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I can't bag on the 400 twin cammer. I was only able to ride a new XS400R Seca only once, for about 40 miles, but I really enjoyed it. It was a huge step up from Yamaha's previous SOHC XS400, and nowhere near as bland as Honda's CB400T. Motorcyclist Magazine went as far as dubbing it a "born again RD400." But it was a product of its era, and the forks, dampers and carburetion are all atrocious by today's standards. I thought (unlike most folks, it turns out) that the creased shapes of the engine and the sculpted bodywork were very attractive. Especially remarkable since it used the same general design language as the horrifically ugly 650 Turbo and 550 Vision. I remember it as being fun to rev and having very comfortable ergonomics. But perhaps it just reminds me of being a younger man.

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The Seca 550 wheels will probably bolt up better than most, but the Seca rear is not much if any wider than the 400 wheel and the 550 front is narrow, too. I do have a set of them off my race bike, if anybody wants them. I put CBR600F wheels on my race bike Seca 550. I, too, like the styling of the Seca 400 tank and seat.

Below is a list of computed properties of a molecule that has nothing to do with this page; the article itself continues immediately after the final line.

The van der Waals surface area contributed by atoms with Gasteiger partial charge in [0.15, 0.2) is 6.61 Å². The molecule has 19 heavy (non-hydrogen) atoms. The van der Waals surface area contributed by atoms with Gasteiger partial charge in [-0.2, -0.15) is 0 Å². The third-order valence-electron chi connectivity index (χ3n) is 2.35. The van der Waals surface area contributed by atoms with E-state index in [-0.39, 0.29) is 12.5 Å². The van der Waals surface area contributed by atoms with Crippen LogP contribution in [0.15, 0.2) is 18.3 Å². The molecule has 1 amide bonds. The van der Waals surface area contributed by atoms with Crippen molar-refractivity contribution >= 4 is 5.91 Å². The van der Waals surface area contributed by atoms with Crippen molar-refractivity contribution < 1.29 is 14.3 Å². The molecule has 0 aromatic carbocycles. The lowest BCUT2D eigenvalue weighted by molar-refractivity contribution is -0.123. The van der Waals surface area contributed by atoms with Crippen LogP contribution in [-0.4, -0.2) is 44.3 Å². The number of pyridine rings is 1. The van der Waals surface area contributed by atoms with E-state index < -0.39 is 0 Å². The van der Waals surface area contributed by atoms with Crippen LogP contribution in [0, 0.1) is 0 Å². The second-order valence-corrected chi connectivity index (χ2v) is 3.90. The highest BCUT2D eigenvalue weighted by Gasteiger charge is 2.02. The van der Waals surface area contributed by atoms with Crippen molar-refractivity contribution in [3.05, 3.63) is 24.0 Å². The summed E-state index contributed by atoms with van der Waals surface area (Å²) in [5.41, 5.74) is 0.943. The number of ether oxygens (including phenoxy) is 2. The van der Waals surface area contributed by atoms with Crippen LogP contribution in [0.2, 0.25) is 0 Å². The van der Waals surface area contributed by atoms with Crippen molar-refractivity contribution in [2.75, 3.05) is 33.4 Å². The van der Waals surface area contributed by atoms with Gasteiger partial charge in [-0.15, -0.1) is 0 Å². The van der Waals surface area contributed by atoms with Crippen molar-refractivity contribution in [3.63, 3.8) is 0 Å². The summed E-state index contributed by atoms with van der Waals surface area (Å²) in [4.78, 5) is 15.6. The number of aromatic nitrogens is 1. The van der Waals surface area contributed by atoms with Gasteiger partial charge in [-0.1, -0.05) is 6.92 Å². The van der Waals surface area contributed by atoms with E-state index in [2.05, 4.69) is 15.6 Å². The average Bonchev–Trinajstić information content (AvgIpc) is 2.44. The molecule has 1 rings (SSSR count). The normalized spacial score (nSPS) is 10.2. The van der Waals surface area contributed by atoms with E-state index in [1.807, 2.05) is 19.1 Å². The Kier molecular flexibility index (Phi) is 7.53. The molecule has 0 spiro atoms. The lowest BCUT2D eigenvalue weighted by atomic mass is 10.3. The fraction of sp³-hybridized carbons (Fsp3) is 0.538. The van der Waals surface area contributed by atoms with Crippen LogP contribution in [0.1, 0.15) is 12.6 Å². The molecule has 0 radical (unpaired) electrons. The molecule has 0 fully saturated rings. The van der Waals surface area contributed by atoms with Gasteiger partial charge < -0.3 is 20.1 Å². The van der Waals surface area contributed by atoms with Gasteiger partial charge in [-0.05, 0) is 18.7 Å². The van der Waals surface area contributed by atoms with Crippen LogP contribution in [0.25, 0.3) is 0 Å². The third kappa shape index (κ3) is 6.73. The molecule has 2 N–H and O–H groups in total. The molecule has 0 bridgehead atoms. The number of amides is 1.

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Discussion Starter · #8 ·
Thanks for the feedback guys - an aspect to this build I do like is that I can find almost no builds in internet land for this model bike, so breaking some new ground is somewhat appealing.

The engine has Mikuni CV carbs. 34mm I think. I have considered replacing them with a pair of flat/oval slide carbs - maybe from a two stroke dirt bike? I definitely want to remove the airbox - in fact I'd like to run velocity stacks, but not sure I want to sacrifice real world usability for the tiny performance gain. At the end of the day I'm not chasing power for this bike - I'd rather pursue light weight and feel. I have a 996R for when the power bug bites. If the XS can end up as something that is fun to really wring it's neck at moderate speed then that will be mission accomplished.